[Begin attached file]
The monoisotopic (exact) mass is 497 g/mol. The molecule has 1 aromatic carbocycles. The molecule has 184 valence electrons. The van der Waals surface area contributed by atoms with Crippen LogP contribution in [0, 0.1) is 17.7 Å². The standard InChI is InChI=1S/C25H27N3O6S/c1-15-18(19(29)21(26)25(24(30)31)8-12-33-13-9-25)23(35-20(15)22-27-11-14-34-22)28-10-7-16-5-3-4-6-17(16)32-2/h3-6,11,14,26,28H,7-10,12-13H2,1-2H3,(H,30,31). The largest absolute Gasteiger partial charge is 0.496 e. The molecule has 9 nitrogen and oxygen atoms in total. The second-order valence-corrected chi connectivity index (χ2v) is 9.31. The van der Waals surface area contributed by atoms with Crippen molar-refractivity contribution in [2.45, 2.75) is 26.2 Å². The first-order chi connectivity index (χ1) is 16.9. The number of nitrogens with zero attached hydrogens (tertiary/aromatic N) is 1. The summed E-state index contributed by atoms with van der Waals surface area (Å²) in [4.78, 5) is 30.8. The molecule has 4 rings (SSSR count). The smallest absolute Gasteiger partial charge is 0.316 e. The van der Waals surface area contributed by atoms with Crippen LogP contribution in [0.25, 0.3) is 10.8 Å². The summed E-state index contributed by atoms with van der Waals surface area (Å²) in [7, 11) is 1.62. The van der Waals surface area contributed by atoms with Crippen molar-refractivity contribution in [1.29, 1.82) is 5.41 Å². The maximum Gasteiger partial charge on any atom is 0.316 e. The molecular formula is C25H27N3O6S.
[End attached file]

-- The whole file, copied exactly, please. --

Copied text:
The monoisotopic (exact) mass is 497 g/mol. The molecule has 1 aromatic carbocycles. The molecule has 184 valence electrons. The van der Waals surface area contributed by atoms with Crippen LogP contribution in [0, 0.1) is 17.7 Å². The standard InChI is InChI=1S/C25H27N3O6S/c1-15-18(19(29)21(26)25(24(30)31)8-12-33-13-9-25)23(35-20(15)22-27-11-14-34-22)28-10-7-16-5-3-4-6-17(16)32-2/h3-6,11,14,26,28H,7-10,12-13H2,1-2H3,(H,30,31). The largest absolute Gasteiger partial charge is 0.496 e. The molecule has 9 nitrogen and oxygen atoms in total. The second-order valence-corrected chi connectivity index (χ2v) is 9.31. The van der Waals surface area contributed by atoms with Crippen molar-refractivity contribution in [2.45, 2.75) is 26.2 Å². The first-order chi connectivity index (χ1) is 16.9. The number of nitrogens with zero attached hydrogens (tertiary/aromatic N) is 1. The summed E-state index contributed by atoms with van der Waals surface area (Å²) in [4.78, 5) is 30.8. The molecule has 4 rings (SSSR count). The smallest absolute Gasteiger partial charge is 0.316 e. The van der Waals surface area contributed by atoms with Crippen LogP contribution in [0.25, 0.3) is 10.8 Å². The summed E-state index contributed by atoms with van der Waals surface area (Å²) in [7, 11) is 1.62. The van der Waals surface area contributed by atoms with Crippen molar-refractivity contribution in [1.29, 1.82) is 5.41 Å². The maximum Gasteiger partial charge on any atom is 0.316 e. The molecular formula is C25H27N3O6S.